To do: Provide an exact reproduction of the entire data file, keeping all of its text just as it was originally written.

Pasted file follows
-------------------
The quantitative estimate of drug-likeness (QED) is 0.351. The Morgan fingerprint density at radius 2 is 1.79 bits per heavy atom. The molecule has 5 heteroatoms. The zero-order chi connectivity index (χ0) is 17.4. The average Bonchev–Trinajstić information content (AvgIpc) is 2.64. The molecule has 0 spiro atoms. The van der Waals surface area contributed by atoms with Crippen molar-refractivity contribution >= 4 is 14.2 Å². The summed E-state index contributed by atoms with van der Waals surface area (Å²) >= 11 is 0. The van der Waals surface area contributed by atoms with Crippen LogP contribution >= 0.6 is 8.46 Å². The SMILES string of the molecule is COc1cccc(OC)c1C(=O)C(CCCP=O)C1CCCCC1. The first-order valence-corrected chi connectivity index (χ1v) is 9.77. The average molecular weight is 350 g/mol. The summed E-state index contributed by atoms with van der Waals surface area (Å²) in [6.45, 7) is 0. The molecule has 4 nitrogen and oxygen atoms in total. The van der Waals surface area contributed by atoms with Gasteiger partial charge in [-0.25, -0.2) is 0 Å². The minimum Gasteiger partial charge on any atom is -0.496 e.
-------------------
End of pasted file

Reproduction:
The quantitative estimate of drug-likeness (QED) is 0.351. The Morgan fingerprint density at radius 2 is 1.79 bits per heavy atom. The molecule has 5 heteroatoms. The zero-order chi connectivity index (χ0) is 17.4. The average Bonchev–Trinajstić information content (AvgIpc) is 2.64. The molecule has 0 spiro atoms. The van der Waals surface area contributed by atoms with Crippen molar-refractivity contribution >= 4 is 14.2 Å². The summed E-state index contributed by atoms with van der Waals surface area (Å²) >= 11 is 0. The van der Waals surface area contributed by atoms with Crippen LogP contribution >= 0.6 is 8.46 Å². The SMILES string of the molecule is COc1cccc(OC)c1C(=O)C(CCCP=O)C1CCCCC1. The first-order valence-corrected chi connectivity index (χ1v) is 9.77. The average molecular weight is 350 g/mol. The summed E-state index contributed by atoms with van der Waals surface area (Å²) in [6.45, 7) is 0. The molecule has 4 nitrogen and oxygen atoms in total. The van der Waals surface area contributed by atoms with Gasteiger partial charge in [-0.25, -0.2) is 0 Å². The minimum Gasteiger partial charge on any atom is -0.496 e.